06MOSCOW12232, PROPOSED ECONOMIC SANCTIONS BILL LIKELY TO PASS

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Reference ID Created Released Classification Origin
06MOSCOW12232 2006-11-02 14:19 2011-08-30 01:44 UNCLASSIFIED//FOR OFFICIAL USE ONLY Embassy Moscow

VZCZCXRO7639
RR RUEHDBU RUEHLN RUEHVK RUEHYG
DE RUEHMO #2232/01 3061419
ZNR UUUUU ZZH
R 021419Z NOV 06
FM AMEMBASSY MOSCOW
TO RUEHC/SECSTATE WASHDC 4836
INFO RUCNCIS/CIS COLLECTIVE
RUEHXD/MOSCOW POLITICAL COLLECTIVE

UNCLAS SECTION 01 OF 02 MOSCOW 012232 
 
SIPDIS 
 
SENSITIVE 
SIPDIS 
 
E.O. 12958: N/A 
TAGS: PGOV PREL ECON RS
SUBJECT: PROPOSED ECONOMIC SANCTIONS BILL LIKELY TO PASS 
DUMA 
 
Summary 
------- 
 
1. (U) On October 27, United Russia Duma Deputies submitted a 
bill that would empower the Russian President to impose 
economic sanctions against any country, legal entity, or 
person in the event of an "emergency situation."  The bill is 
still in its early stages.  While there are differing views 
about its ultimate prospects, with some suggesting it will 
not be speedily adopted, an initial push from President Putin 
and backing from the pro-Kremlin United Russia suggest it 
could quickly become law.  Although purportedly based on the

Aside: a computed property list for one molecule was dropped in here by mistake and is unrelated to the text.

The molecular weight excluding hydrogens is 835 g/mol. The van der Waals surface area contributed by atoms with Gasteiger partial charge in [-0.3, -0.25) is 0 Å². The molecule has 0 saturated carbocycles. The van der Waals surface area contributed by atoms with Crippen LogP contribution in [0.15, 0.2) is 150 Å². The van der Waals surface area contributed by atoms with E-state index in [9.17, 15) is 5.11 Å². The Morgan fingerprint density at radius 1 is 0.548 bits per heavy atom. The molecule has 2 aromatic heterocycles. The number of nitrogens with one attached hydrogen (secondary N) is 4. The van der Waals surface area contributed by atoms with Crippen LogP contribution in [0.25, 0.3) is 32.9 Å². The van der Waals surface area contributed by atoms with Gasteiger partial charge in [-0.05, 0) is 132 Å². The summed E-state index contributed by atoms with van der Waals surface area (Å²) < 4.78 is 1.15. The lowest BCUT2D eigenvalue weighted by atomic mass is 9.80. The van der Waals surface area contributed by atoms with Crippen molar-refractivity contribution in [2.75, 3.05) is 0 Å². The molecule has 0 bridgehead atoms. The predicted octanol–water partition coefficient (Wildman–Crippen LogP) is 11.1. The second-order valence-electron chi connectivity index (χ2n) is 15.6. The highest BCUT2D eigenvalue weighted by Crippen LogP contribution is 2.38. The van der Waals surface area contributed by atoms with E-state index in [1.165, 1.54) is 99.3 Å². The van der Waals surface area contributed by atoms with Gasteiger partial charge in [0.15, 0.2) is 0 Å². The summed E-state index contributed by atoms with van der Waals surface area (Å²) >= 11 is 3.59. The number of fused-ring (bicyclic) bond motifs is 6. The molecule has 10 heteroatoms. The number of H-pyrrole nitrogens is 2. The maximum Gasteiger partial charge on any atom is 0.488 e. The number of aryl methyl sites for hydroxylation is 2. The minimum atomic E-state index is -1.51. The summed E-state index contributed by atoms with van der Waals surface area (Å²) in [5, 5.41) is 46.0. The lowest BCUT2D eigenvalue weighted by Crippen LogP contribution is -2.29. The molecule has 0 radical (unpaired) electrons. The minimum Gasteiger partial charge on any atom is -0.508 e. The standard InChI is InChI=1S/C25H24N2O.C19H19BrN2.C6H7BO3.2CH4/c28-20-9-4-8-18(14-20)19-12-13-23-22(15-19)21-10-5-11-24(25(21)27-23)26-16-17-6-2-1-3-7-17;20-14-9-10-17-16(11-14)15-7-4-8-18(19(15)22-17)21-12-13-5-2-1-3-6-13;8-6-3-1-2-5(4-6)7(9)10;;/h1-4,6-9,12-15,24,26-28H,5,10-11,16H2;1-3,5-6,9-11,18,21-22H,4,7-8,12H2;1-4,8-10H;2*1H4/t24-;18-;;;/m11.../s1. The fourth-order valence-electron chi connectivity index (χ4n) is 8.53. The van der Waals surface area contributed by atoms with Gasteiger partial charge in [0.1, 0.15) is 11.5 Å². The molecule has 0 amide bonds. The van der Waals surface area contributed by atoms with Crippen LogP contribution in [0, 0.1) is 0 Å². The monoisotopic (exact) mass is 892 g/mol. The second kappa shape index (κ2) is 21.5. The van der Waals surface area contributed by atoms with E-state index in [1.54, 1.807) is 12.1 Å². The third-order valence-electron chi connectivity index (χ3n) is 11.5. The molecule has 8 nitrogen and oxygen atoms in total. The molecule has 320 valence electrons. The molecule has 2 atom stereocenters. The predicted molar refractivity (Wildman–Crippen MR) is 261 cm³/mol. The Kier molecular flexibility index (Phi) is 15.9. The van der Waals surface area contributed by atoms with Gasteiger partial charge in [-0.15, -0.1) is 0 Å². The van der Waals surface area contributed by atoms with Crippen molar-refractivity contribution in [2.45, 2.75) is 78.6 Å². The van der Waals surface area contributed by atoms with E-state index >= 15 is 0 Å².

U.S. International Emergency Economic Powers Act, the bill 
lacks any provision for a legislative check on the 
President's ability to impose or lift sanctions. Some 
observers argue the bill would be redundant, as the 
appropriate legislative tools for regulating relations with 
Georgia and other CIS states already exist.  End summary. 
 
Background on Process, Prospects 
-------------------------------- 
 
2.  (U) On October 27, United Russia Duma Deputies Vladimir 
Pligin and Vladislav Reznik submitted a bill to the Duma that 
would empower the President to impose economic sanctions 
against any country, legal entity, or person in the event of 
an "emergency situation."  We understand that the bill has 
not yet left the "assigning" committee. 
 
3. (U) Once introduced by a deputy or deputies, a Duma bill 
goes to the assigning committee and, once vetted, to the Duma 
Council, which vets it again, then decides if it should be 
introduced at the Duma.  At either of these stages, the bill 
can be returned to the author(s) for re-drafting.  The 
purpose of vetting is to determine if it complies with 
constitutional law and which committee(s) will shepherd it 
through the legislative process. 
 
4. (U) After it has been assigned to a committee, a bill must 
pass three readings in the Duma.  The first reading is 
essentially an introduction. According to Galina Bodrenkova, 
an expert working on the Civil Affairs and Religious 
Associations Committee, the real drafting work occurs between 
the first and second readings of a bill, when interested 
parties contribute their input for the drafting committee's 
consideration.  If a bill passes the second reading, the 
third reading is generally pro forma, as is the approval by 
the Federation Council and the President.  Laws come into 
effect upon publication in the state newspaper Rossiskaya 
Gazeta. 
 
5. (U) According to media reports, the genesis of the